This Cola Guest Editorial is by Bob Guenther & Doug Howell.

When debating an issue, it is sometimes easy to get lost in the narrow issues that divide us instead of building on the shared values that unite us. While labor unions and environmentalists have been working together on clean energy projects in Washington for years, one question has continued to be a point of disagreement–how and when to phase out TransAlta’s coal fired power plant?

Environmentalists argue that as the states largest stationary source of climate pollution, the plant should stop burning coal as soon as possible. Labor organizations argue that too hasty a transition would jeopardize the jobs of the 300 full-time workers and the 400 part-time building and construction trades workers at the plant. On these points, labor unions and environmental organizations have remained at odds until earlier this month when an agreement was reached that would benefit Washington’s workforce and the environment.

On March 5th, 2011 Organized Labor and major environmental organizations in Washington reached an historic agreement with the TransAlta Corporation and Gov. Chris Gregoire to phase out coal-fired power generation in Washington. The agreement reflects all parties’ shared vision of a Washington powered by clean energy and will provide a model for the nation of how investing in transition to a clean-energy future can create good jobs and a healthy economy.

The groundbreaking agreement calls for closing one of TransAlta’s coal-fired boilers by 2020 and the other by 2025. It ensures there’s a plan in place to clean up and tear down the plant and prepare the site for future economic development. It also protects Washington families from harmful pollution through the installation of control technology by 2013 which will reduce emissions of nitrogen oxides.

Additionally, the agreement includes that TransAlta provides $30 million dollars to Lewis County for community economic development and local energy efficiency improvement projects that will create state standard wage for like skills. TransAlta will also provide Washington State with $25 million to spur new energy technology development and keep our state competitive in tomorrow’s economy.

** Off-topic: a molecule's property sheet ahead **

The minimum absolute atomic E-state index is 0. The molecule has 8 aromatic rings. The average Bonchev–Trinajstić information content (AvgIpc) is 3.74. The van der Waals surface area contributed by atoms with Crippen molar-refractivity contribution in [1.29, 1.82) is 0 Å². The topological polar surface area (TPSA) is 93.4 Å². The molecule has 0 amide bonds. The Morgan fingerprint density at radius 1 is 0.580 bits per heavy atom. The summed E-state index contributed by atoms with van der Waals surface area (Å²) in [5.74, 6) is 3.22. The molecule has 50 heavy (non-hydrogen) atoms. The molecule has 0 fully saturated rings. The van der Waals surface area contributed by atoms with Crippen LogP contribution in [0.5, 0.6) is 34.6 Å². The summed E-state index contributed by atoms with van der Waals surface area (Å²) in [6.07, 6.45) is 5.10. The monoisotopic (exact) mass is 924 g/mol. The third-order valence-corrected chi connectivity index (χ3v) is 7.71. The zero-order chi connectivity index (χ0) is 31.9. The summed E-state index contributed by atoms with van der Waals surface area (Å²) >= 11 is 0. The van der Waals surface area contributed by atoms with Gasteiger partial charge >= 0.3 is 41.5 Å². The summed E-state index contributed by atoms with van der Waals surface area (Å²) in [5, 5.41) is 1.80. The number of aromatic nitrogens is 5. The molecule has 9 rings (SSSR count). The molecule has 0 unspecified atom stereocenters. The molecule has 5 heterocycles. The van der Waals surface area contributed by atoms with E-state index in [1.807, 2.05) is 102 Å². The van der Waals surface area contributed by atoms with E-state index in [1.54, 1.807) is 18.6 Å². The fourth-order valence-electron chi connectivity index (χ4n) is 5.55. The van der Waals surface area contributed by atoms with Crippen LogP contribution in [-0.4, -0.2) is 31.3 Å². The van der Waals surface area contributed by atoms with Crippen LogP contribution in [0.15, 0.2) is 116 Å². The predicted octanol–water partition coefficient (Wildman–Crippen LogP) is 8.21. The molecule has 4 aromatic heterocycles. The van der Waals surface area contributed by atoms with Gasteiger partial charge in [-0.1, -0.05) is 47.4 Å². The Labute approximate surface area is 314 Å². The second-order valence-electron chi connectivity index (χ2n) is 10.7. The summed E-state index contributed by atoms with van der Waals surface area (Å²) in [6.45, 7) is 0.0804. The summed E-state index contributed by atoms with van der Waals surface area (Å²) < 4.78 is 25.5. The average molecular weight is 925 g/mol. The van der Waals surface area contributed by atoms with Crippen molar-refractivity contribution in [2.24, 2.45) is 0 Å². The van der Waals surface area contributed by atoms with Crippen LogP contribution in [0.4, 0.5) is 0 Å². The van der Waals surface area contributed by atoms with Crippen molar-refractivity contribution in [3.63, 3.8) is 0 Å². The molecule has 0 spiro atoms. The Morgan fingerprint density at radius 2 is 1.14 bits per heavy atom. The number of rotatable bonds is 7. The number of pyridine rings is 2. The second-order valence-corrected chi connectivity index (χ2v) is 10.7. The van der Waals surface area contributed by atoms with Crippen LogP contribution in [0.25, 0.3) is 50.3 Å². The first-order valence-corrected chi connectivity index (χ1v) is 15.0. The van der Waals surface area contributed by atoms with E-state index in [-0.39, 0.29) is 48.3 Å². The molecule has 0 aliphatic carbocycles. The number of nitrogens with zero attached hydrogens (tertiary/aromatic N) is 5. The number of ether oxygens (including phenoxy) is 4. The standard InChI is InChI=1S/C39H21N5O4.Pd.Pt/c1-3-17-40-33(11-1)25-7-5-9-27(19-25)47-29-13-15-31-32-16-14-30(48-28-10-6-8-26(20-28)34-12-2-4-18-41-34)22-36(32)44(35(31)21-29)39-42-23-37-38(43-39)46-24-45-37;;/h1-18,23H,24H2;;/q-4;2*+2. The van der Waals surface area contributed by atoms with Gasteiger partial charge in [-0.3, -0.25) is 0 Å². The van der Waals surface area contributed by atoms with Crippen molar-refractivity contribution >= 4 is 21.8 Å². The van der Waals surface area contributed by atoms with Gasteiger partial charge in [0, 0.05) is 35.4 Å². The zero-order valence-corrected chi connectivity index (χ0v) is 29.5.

With this agreement, TransAlta has the certainty to operate through the year 2025 and the legal obligation to stop burning coal in Washington. If Senate Bill 5769 is passed and signed by our governor, then citizens will enjoy cleaner air, new opportunities and a shared prosperity.

By focusing on our shared values that unite us we build a stronger America while protecting the health of our communities, creating clean-energy jobs and advancing policies that help working families across the country –we can work together to achieve true prosperity for Washington.

Environmentalists and labor organizations are standing together, united in support of an agreement that will move Washington beyond coal. We look forward to working with TransAlta, the community of Lewis County and our state legislators to pass SB 5769, legislation that fully reflects the stakeholders’ historic agreement.

Bob Guenther is President of the Thurston Lewis Mason Counties Labor Council; Doug Howell is the Campaign Director for the Sierra Club’s Coal-Free Future for Washington campaign.

Here is some of PubliCola's recent coverage of the TransAlta deal, including news about: an amendment to the deal that would allow TransAlta to get out of meeting greenhouse gas emission standards at a replacement natural gas plant; House environmental chair Rep. Dave Upthegrove's (D-33, Des Moines)  contention that the deal aint a done deal yet; and our basic report on the agreement.